Piano Major Scales

Major scales are the most important piano scales: firstly, because they are very common and, secondly, because they are fundamental to understand keys. If you hear someone mention that a piano sonata by the composer and pianist Franz Schubert is played in A Major, it means that it depends on the A Scale.

You can scroll down and see illustrations of all Major scales, further down you will see an overview with all the notes and the intervals, semi-tones, and finally the formula of the Major Scale. This theory helps you learn the concepts and memorizing it easier. See also Major scales exercises and arpeggios.

C Major

C major scale diagram
Notes: C, D, E, F, G, A, B, C
Fingerings (LH): 5, 4, 3, 2, 1, 3, 2, 1
Fingerings (RH): 1, 2, 3, 1, 2, 3, 4, 5

D Major

D major scale diagram
Notes: D, E, F#, G, A, B, C#, D
Fingerings (LH): 5, 4, 3, 2, 1, 3, 2, 1
Fingerings (RH): 1, 2, 3, 1, 2, 3, 4, 5

E Major

E major scale diagram
Notes: E, F#, G#, A, B, C#, D#, E
Fingerings (LH): 5, 4, 3, 2, 1, 3, 2, 1
Fingerings (RH): 1, 2, 3, 1, 2, 3, 4, 5

F Major

F major scale diagram
Notes: F, G, A, Bb, C, D, E, F
Fingerings (LH): 5, 4, 3, 2, 1, 3, 2, 1
Fingerings (RH): 1, 2, 3, 4, 1, 2, 3, 4

G Major

G major scale diagram
Notes: G, A, B, C, D, E, F#, G
Fingerings (LH): 5, 4, 3, 2, 1, 3, 2, 1
Fingerings (RH): 1, 2, 3, 1, 2, 3, 4, 5

A Major

A major scale diagram
Notes: A, B, C#, D, E, F#, G#, A
Fingerings (LH): 5, 4, 3, 2, 1, 3, 2, 1
Fingerings (RH): 1, 2, 3, 1, 2, 3, 4, 5

B Major

B major scale diagram
Notes: B, C#, D#, E, F#, G#, A#, B
Fingerings (LH): 4, 3, 2, 1, 4, 3, 2, 1
Fingerings (RH): 1, 2, 3, 1, 2, 3, 4, 5

C# / Db Major

C# major scale diagram
Notes: Db, Eb, F, Gb, Ab, Bb, C, Db
Fingerings (LH): 3, 2, 1, 4, 3, 2, 1, 3
Fingerings (RH): 2, 3, 1, 2, 3, 4, 1, 2

D# / Eb Major

D# major scale diagram
Notes: Eb, F, G, Ab, Bb, C, D, Eb
Fingerings (LH): 3, 2, 1, 4, 3, 2, 1, 3
Fingerings (RH): 3, 1, 2, 3, 4, 1, 2, 3

F# /Gb Major

F# major scale diagram
Notes: F#, G#, A#, B, C#, D#, F, F#
Fingerings (LH): 4, 3, 2, 1, 3, 2, 1, 4
Fingerings (RH): 2, 3, 4, 1, 2, 3, 1, 2

G# / Ab Major

G# major scale diagram
Notes: Ab, Bb, C, Db, Eb, F, G, Ab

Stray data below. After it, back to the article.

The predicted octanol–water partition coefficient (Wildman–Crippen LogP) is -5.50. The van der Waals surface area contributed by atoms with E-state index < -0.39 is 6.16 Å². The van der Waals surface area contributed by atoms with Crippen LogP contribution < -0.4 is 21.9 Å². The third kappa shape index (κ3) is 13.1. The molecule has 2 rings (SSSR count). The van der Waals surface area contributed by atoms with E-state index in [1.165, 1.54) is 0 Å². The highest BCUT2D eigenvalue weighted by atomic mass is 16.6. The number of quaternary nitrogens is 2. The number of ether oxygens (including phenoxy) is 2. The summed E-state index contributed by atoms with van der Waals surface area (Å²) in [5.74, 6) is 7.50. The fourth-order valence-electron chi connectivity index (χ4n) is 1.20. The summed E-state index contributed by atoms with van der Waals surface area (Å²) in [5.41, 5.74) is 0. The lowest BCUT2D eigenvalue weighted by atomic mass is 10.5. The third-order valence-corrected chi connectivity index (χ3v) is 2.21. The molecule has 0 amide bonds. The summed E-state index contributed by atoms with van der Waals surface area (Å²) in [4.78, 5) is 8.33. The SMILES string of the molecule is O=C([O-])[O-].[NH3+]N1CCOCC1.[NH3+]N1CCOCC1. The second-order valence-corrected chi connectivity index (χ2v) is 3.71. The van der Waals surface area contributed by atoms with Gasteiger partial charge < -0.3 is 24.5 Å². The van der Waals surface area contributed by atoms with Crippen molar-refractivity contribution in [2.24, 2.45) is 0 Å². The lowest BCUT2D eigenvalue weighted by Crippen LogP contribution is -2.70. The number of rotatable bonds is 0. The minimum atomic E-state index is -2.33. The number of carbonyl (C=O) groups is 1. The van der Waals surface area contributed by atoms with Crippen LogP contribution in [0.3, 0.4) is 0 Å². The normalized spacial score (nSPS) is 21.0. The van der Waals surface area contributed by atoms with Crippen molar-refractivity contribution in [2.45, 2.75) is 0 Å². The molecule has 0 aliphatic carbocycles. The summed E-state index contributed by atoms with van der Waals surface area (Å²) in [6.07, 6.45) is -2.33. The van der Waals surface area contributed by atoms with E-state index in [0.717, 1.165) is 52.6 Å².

Fingerings (LH): 3, 2, 1, 4, 3, 2, 1, 3
Fingerings (RH): 3, 4, 1, 2, 3, 1, 2, 3

A# / Bb Major

A# major scale diagram
Notes: Bb, C, D, Eb, F, G, A, Bb
Fingerings (LH): 3, 2, 1, 4, 3, 2, 1, 3
Fingerings (RH): 4, 1, 2, 3, 1, 2, 3, 4

Major Scales overview
C: C, D, E, F, G, A, B, C
C#/Db: C#, D#, E#, F#, G#, A#, B#, C# / Db, Eb, F, Gb, Ab, Bb, C, Db
D: D, E, F#, G, A, B, C#, D
D#/Eb: D#, E#, F##, G#, A#, B#, C##, D# / Eb, F, G, Ab, Bb, C, D, Eb
E: E, F#, G#, A, B, C#, D#, E
F: F, G, A, Bb, C, D, E, F
F#/Gb: F#, G#, A#, B, C#, D#, E#, F# / Gb, Ab, Bb, Cb, Db, Eb, F, Gb
G: G, A, B, C, D, E, F#, G
G#/Ab: G#, A#, B#, C#, D#, E#, F##, G# / Ab, Bb, C, Db, Eb, F, G, Ab
A: A, B, C#, D, E, F#, G#, A
A#/Bb: A#, B#, C##, D#, E#, F##, G##, A# / Bb, C, D, Eb, F, G, A, Bb
B: B, C#, D#, E, F#, G#, A#, B

Fingerings:
1 = Thumb | 2 = index finger | 3 = middle finger | 4 = ring finger | 5 = little finger.
LH = Left hand | RH = Right hand

Intervals and steps
Intervals: 1, 2, 3, 4, 5, 6, 7
Semi-notes: 2 - 2 - 1 - 2 - 2 - 2 - 1
Formula: Whole, Whole, Half, Whole, Whole, Whole, Half

Another important thing to know about is the intervals and steps. These are always the same regarding scales in a specific category. This is something that helps you a lot until you have memorized all the scales and also the opposite way: you don’t need to memorized them if you know the intervals. The nature of the intervals labels the Major Scale to a diatonic scale.

Understand the names

Some of the scales have two names divided by a slash (e.g. C# and Db), because they can be played in two different keys. The notes are, however, the same on the keyboard. As an example, C#, D#, F, F#, G#, A#, B#, C# and Db, Eb, F, Gb, Ab, Bb, C, Db (as in C# / Db scales) are the same notes but partly written differently. In some cases, there are double-sharps (e.g. F##) that could look peculiar, see theory for an explanation. Also, the notes in the diagrams and the written out notes in overview sometimes differ. This is because the notes below the diagrams are foremost thought to be easy to understand.

Scales and chords

As soon as you know a certain major scale, you easier grasp the chords in the same key. That is because you can randomly choose three different notes from a scale and you will get a triad. In the key of C, for instance, the standard chords being used are:

See harmonizing major scales into chords.

An easy way to start improvising on the piano is to play major scales together with the chords that use the same notes. To explain further: you can for example play chords like C, Em, F, G together with the C Major Scale. Preferable is to you play the chords with your left hand and notes from the scale with your right (more on improvisation).

An interesting thing is that different major scales have their own “sounds”. For example, C is suitable for ballads and Eb can sound a bit like Bach.

See also: Harmonic Major Scales